Work-plans: realism vs idealism (and letting realism win)

I wrote last year about making work-plans, as I had a mammoth of a plan for 2013 so that I could get my PhD finished. I am writing about this again, from a very different place, as I find this is still a big issue for me.

This is being being a ninja at my desk, fingers flying across the keyboard, realistic task list being whittled down

This is me being being a ninja at my desk, fingers flying across the keyboard, realistic task list being whittled down

I am not very good at making realistic work-plans: I tend towards an oddly naive and rather (I think) charming sort of idealistic optimism when I am making my writing and reading ‘to do’ lists, and when I look at these a few months or years after I have written them all out and then largely failed to stick to them I feel shame, but also find myself bemused by my own idealism. It’s like I have two parts of myself: the realist who does my job every day, and totally gets how long it takes to do things when you are often waiting for someone else to do their bit to make the thing on your list happen, for example, and when the internet or your PC are working on geological time;

 

This is me when I am working on my writing, metaphorical quill in hand, completely idealistic task list mocking me gently

This is me when I am working on my writing, metaphorical quill in hand, completely idealistic task list mocking me gently

and then there’s the part of me that is a rather idealistic and detached-from-reality writer and thinker, and oddly uses none of the learning from the realistic working side of me to realise that writing and thinking, even though I may be doing these things mostly on my own with only me to worry about, actually take a really long time.

I have realised, looking at these two parts of my writing and working self, that I make two different kinds of work-plans: realistic ones and idealistic ones, and I am really much better at making and sticking to the former, which might help to explain why I complete more emails and admin tasks than I do publishable written papers. I need to translate some of that helpful realism into the task lists I create for my writing. But, how? I quite like the idealistic, lives-in-her-head part of myself – I think she does some of my best thinking. I don’t want to sacrifice this creative part of myself. But I also don’t want to just have all of these great ideas in my own head; I would like to send some of them out into the world and have people engage with them and hopefully debate them with me, so my thinking can develop.

I currently have three papers I am working on, and two abstracts for more. I have this crazy, idealistic notion that I can write all of this stuff and finish up the work year and be a very present mum between now and the 12th of December, which is my last day at work. I do know that I will go mad if I stick to this nutty notion, so this is what I am trying at the moment, and it may be helpful to any of you in a similar sort of boat:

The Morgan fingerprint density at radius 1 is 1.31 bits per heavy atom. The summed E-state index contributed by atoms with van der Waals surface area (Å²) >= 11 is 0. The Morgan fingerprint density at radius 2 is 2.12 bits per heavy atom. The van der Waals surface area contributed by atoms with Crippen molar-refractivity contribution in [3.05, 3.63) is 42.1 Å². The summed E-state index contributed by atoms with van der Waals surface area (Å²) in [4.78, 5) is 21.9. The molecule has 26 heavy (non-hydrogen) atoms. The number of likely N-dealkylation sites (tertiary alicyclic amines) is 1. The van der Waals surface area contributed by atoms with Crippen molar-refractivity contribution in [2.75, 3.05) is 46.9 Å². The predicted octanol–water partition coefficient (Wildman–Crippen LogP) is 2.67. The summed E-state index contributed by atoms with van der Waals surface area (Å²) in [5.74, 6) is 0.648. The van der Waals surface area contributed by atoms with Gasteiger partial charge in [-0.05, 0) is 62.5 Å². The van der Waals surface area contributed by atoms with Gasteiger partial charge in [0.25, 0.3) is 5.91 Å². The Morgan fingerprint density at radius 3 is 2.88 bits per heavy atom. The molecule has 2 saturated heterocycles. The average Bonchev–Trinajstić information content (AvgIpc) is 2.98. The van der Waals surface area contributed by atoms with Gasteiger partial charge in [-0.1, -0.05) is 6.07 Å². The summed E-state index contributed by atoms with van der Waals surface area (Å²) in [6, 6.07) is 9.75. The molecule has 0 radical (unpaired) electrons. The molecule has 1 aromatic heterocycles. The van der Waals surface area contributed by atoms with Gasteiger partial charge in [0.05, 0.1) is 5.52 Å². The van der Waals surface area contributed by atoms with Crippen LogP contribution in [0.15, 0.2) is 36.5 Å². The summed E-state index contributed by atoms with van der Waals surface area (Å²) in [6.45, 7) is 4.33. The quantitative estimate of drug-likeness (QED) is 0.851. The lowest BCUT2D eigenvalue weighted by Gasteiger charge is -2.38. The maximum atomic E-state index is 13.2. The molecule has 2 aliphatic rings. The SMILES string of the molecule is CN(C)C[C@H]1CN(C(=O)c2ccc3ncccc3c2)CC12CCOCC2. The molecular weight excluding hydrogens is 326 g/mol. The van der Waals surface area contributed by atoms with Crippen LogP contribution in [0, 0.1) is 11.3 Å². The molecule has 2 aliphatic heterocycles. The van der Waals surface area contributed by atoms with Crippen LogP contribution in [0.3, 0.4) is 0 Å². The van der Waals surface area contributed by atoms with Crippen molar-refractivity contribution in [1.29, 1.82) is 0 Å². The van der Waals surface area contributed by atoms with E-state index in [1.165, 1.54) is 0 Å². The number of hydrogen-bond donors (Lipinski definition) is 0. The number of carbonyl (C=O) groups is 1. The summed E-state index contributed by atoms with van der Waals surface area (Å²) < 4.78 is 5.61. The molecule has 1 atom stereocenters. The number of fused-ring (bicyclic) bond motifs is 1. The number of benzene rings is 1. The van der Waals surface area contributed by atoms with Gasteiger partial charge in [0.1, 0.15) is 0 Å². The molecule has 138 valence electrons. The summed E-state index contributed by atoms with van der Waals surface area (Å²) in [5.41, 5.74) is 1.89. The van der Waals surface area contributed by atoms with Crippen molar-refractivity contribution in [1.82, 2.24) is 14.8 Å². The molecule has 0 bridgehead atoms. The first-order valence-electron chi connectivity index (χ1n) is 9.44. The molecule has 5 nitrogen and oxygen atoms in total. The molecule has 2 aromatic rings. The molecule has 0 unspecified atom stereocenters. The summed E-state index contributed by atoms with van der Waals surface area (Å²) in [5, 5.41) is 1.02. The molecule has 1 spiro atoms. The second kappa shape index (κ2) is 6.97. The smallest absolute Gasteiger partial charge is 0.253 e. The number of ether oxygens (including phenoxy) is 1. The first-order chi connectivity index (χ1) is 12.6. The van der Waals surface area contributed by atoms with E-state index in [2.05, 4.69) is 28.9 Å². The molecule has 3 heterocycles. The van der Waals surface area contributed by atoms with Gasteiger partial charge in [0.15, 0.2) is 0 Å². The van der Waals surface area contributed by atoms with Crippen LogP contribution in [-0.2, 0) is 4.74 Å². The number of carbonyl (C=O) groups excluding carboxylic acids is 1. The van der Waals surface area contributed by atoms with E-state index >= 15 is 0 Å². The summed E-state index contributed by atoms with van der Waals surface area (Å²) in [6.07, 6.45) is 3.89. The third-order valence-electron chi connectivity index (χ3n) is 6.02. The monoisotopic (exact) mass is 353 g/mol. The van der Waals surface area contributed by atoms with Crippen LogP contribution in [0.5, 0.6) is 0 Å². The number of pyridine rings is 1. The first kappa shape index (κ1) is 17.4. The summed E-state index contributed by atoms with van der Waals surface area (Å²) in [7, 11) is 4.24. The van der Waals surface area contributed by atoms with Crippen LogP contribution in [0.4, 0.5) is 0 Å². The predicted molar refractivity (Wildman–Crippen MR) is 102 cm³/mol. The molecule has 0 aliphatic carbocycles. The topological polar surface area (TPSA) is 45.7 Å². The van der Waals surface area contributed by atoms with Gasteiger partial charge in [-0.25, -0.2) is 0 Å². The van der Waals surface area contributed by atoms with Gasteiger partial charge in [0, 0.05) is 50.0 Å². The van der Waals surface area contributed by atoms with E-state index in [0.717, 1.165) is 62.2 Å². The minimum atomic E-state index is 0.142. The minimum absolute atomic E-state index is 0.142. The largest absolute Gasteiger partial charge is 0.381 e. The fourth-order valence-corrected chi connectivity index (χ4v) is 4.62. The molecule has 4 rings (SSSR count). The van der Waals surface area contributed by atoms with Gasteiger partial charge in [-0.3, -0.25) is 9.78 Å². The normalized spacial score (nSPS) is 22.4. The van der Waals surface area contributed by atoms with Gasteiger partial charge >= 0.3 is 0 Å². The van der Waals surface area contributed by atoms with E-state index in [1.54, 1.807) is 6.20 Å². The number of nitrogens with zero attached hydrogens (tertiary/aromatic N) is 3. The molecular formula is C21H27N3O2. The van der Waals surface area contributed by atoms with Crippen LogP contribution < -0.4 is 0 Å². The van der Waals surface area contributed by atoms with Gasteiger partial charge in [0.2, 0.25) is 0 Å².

-Firstly, I am paring back my expectations of myself (very tough to do). I would like to submit a paper to a special issue of a high impact journal in my field. I have done some of the reading I need to do for the literature review/framework section, and I have the data but have only done a preliminary analysis. In order to write a very good paper to send in, there is a lot of work to do between now and the end of this month, when the paper is due. I have thought a lot about the argument I want to make, so I’m on track, but I can probably, realistically, manage to write just this paper well. Just this one. Just. This. One.

-Secondly, I am thinking short and longer term and dividing my writing up in that way. There is also a paper I have been presenting parts of at seminars that comes out of my PhD research, and that I have some interest in from a journal that is well-respected in my field. I don’t want to take too long to write it because the ideas and the paper itself are fresh and clear now. In an ideal world, I would like to get this sent off before the end of the year as well. Realistically, though, I may have to write a ‘placeholder’ draft that contains the main ideas but is very rough and will have to be refined and played with a bit more in January before being sent in. This will also lead me to the second paper that builds on this paper, and perhaps I could realistically write that one and send it off in February next year.

-The abstracts have December deadlines, so these I think I can (must) manage, as the papers I want to write for the conference (no 1) and the book chapter (no 2) have been wandering around in my head for a while and I have enough to sketch out two abstracts.

The idealist wants to write all of the papers by the end of December. I have all the data, I’ve done some analysis, I’m well-read – good to go for 3 papers in quick succession surely? Well, sure, if I want to create a work-plan for writing that I will almost certainly fall behind on leading to me unnecessarily feeling like a failure. I would like, as we all do, to write strong papers that make a contribution to my field. I do not want to just churn out papers for the sake of publishing. So, this means I need to have a stern but kind word with the idealist, and ask her to have a look at the realist’s task list – one paper finished and sent in by December 12th along with two abstracts, another paper drafted but left for a bit and another percolating on the backburner for 2015. This feels like a far less frantic way forward, and frankly, at this stage of the year, less frantic is exactly what we probably all need.